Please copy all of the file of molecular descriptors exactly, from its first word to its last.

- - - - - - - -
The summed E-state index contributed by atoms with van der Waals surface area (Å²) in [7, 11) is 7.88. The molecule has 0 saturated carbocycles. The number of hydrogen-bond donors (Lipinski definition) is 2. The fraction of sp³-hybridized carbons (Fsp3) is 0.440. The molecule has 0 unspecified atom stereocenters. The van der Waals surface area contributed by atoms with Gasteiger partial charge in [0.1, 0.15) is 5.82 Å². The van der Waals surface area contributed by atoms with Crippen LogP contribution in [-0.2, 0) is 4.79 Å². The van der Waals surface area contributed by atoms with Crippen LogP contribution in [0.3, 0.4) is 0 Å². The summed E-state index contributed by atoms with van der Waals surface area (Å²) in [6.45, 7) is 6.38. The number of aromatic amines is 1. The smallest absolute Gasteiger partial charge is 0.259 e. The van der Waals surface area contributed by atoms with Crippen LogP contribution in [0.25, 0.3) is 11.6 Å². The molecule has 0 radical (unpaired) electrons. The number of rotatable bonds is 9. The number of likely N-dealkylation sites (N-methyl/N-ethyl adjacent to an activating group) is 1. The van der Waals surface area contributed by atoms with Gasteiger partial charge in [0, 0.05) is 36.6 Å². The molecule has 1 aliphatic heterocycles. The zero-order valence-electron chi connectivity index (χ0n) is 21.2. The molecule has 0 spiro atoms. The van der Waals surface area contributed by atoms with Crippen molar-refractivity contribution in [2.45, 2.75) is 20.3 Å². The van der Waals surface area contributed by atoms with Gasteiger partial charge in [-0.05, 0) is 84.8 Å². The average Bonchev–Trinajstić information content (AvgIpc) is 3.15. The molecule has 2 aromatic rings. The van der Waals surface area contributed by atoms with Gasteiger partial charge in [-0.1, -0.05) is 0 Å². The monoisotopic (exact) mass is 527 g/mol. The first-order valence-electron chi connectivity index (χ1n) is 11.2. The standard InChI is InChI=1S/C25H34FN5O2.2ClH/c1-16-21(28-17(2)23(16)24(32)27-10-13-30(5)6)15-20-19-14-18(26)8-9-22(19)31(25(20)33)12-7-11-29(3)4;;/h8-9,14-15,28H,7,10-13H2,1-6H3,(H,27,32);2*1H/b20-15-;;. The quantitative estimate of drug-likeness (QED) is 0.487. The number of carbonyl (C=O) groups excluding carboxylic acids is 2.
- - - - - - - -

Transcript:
The summed E-state index contributed by atoms with van der Waals surface area (Å²) in [7, 11) is 7.88. The molecule has 0 saturated carbocycles. The number of hydrogen-bond donors (Lipinski definition) is 2. The fraction of sp³-hybridized carbons (Fsp3) is 0.440. The molecule has 0 unspecified atom stereocenters. The van der Waals surface area contributed by atoms with Gasteiger partial charge in [0.1, 0.15) is 5.82 Å². The van der Waals surface area contributed by atoms with Crippen LogP contribution in [-0.2, 0) is 4.79 Å². The van der Waals surface area contributed by atoms with Crippen LogP contribution in [0.3, 0.4) is 0 Å². The summed E-state index contributed by atoms with van der Waals surface area (Å²) in [6.45, 7) is 6.38. The number of aromatic amines is 1. The smallest absolute Gasteiger partial charge is 0.259 e. The van der Waals surface area contributed by atoms with Crippen LogP contribution in [0.25, 0.3) is 11.6 Å². The molecule has 0 radical (unpaired) electrons. The number of rotatable bonds is 9. The number of likely N-dealkylation sites (N-methyl/N-ethyl adjacent to an activating group) is 1. The van der Waals surface area contributed by atoms with Gasteiger partial charge in [0, 0.05) is 36.6 Å². The molecule has 1 aliphatic heterocycles. The zero-order valence-electron chi connectivity index (χ0n) is 21.2. The molecule has 0 spiro atoms. The van der Waals surface area contributed by atoms with Crippen molar-refractivity contribution in [2.45, 2.75) is 20.3 Å². The van der Waals surface area contributed by atoms with Gasteiger partial charge in [-0.05, 0) is 84.8 Å². The average Bonchev–Trinajstić information content (AvgIpc) is 3.15. The molecule has 2 aromatic rings. The van der Waals surface area contributed by atoms with Gasteiger partial charge in [-0.1, -0.05) is 0 Å². The monoisotopic (exact) mass is 527 g/mol. The first-order valence-electron chi connectivity index (χ1n) is 11.2. The standard InChI is InChI=1S/C25H34FN5O2.2ClH/c1-16-21(28-17(2)23(16)24(32)27-10-13-30(5)6)15-20-19-14-18(26)8-9-22(19)31(25(20)33)12-7-11-29(3)4;;/h8-9,14-15,28H,7,10-13H2,1-6H3,(H,27,32);2*1H/b20-15-;;. The quantitative estimate of drug-likeness (QED) is 0.487. The number of carbonyl (C=O) groups excluding carboxylic acids is 2.